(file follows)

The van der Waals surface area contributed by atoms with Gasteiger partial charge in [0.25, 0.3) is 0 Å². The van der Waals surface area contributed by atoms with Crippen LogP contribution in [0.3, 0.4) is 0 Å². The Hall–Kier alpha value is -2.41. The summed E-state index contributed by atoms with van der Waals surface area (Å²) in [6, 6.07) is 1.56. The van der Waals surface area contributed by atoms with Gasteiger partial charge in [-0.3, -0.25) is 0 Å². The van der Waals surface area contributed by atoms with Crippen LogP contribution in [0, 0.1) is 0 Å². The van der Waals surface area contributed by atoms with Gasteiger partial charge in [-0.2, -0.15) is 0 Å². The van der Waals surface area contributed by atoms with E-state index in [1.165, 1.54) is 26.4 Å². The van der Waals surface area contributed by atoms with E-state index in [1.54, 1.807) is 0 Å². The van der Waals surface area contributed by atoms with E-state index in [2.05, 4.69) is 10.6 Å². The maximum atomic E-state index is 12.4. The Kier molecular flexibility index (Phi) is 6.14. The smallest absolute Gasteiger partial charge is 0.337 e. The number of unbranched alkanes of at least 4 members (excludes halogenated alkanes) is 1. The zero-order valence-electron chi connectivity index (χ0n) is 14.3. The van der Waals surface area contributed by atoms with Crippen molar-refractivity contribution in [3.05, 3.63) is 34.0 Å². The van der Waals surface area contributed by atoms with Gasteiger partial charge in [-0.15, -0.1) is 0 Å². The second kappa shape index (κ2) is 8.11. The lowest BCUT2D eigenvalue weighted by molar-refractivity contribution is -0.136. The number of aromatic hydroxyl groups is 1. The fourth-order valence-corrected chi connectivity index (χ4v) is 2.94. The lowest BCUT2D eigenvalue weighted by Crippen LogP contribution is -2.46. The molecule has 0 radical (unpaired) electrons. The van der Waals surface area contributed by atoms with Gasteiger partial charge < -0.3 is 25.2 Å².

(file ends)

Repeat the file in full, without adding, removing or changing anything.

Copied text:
The van der Waals surface area contributed by atoms with Gasteiger partial charge in [0.25, 0.3) is 0 Å². The van der Waals surface area contributed by atoms with Crippen LogP contribution in [0.3, 0.4) is 0 Å². The Hall–Kier alpha value is -2.41. The summed E-state index contributed by atoms with van der Waals surface area (Å²) in [6, 6.07) is 1.56. The van der Waals surface area contributed by atoms with Gasteiger partial charge in [-0.3, -0.25) is 0 Å². The van der Waals surface area contributed by atoms with Crippen LogP contribution in [0, 0.1) is 0 Å². The van der Waals surface area contributed by atoms with Gasteiger partial charge in [-0.2, -0.15) is 0 Å². The van der Waals surface area contributed by atoms with E-state index in [1.165, 1.54) is 26.4 Å². The van der Waals surface area contributed by atoms with E-state index in [1.54, 1.807) is 0 Å². The van der Waals surface area contributed by atoms with E-state index in [2.05, 4.69) is 10.6 Å². The maximum atomic E-state index is 12.4. The Kier molecular flexibility index (Phi) is 6.14. The smallest absolute Gasteiger partial charge is 0.337 e. The number of unbranched alkanes of at least 4 members (excludes halogenated alkanes) is 1. The zero-order valence-electron chi connectivity index (χ0n) is 14.3. The van der Waals surface area contributed by atoms with Crippen molar-refractivity contribution in [3.05, 3.63) is 34.0 Å². The van der Waals surface area contributed by atoms with Gasteiger partial charge in [-0.15, -0.1) is 0 Å². The second kappa shape index (κ2) is 8.11. The lowest BCUT2D eigenvalue weighted by molar-refractivity contribution is -0.136. The number of aromatic hydroxyl groups is 1. The fourth-order valence-corrected chi connectivity index (χ4v) is 2.94. The lowest BCUT2D eigenvalue weighted by Crippen LogP contribution is -2.46. The molecule has 0 radical (unpaired) electrons. The van der Waals surface area contributed by atoms with Gasteiger partial charge < -0.3 is 25.2 Å².